Ahead of government plans to announce new China investment measures for Taiwan's high-tech community, Acer Group Chairman Stan Shih (
"It's unreasonable to expect companies to go against the world trend and give up opportunities for profit on the mainland," Shih said in an article written for the financial Web site Asiawise.com. "That's especially true for companies that want to build global brands. Today's unrealistic rules have led to evasion and obfuscation."
Shih said rules are needed to help the nation's manufacturers best take advantage of China's market and labor resources and turn Taiwan into a "knowledge-based" economy.
In addition, Shih said that Taiwan "has a bright future in areas such as design, marketing and services. It has no future in low-end, labor-intensive manufacturing, and authorities should do nothing to deter companies from making such investments in China."
The statements follow closely a local news report yesterday stating Acer plans to begin the production of barebones notebooks -- minus the central processor -- at a Shanghai facility in February, after the government announces its new China policies.
Taiwanese firms are currently forbidden to manufacture notebook computers in China.
Acer Computer climbed NT$1.30 yesterday, or limit-up, to NT$20.40 on the news.
Industry players expect the new government policies to be announced by the end of January or early February, however, and all the nation's top notebook makers -- including Acer, Compal Electronics (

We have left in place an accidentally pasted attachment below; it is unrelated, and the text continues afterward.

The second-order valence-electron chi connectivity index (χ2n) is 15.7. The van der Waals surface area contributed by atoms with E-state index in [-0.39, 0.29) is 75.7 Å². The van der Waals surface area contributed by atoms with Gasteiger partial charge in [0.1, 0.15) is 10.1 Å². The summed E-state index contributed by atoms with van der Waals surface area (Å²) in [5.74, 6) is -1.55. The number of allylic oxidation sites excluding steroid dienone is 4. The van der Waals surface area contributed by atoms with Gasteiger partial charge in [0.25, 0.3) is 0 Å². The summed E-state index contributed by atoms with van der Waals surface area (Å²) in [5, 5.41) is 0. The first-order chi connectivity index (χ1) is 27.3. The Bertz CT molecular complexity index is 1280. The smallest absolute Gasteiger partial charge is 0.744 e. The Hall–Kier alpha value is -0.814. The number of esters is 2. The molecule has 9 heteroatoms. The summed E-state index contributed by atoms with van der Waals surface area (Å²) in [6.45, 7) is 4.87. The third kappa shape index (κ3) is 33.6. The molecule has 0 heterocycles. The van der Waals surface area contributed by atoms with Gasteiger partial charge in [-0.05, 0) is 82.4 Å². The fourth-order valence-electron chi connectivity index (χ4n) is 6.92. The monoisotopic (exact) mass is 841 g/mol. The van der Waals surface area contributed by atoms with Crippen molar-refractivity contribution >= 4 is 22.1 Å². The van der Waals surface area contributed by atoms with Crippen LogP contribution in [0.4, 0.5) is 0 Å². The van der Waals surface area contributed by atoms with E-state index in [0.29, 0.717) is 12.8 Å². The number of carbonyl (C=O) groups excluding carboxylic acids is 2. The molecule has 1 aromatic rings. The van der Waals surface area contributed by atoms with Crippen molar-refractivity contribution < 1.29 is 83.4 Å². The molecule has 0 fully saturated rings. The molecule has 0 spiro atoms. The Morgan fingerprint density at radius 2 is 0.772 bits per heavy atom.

Of the three notebook makers, only Quanta has yet to build any kind of infrastructure in China, while competitors Acer and Compal invested years ago in computer monitor, PC shell, motherboard manufacturing and other component plants.
"Our third CRT monitor factory was finished in November ... [but] it could be converted for notebook production very quickly" if laws were to change, said Duke Lin, senior manager at Compal. "It would only take us one to three months to move the necessary equipment to China."
Lin figures his company could save on labor costs and lower component prices from Chinese companies -- between 3 and 5 percent of production costs -- if they moved notebook manufacturing to China.
That 3 to 5 percent cost reduction could help save the industry from dwindling margins or profit losses due to slowing PC and notebook sales this year.
Worldwide notebook computer shipments are expected to increase just 12 percent this year, versus nearly 20 percent growth each of the last two years, according to the Market Intelligence Center.
A number of analysts expect the slump to impact notebook makers here as foreign companies such as IBM, HP and Toshiba move to lower costs by asking their Taiwanese OEM partners to reduce their profit margins by a percentage point or two.
These factors are putting added pressure on notebook companies to build new factories in China. With profit margins so low and competition tight in Taiwan -- there are 10 manufacturers in the nation which produce the majority of Taiwan's notebook computers -- companies are clamoring to move production across the Strait.
Companies without China plans could require as much as a year or more to build the facilities needed to produce notebook computers.
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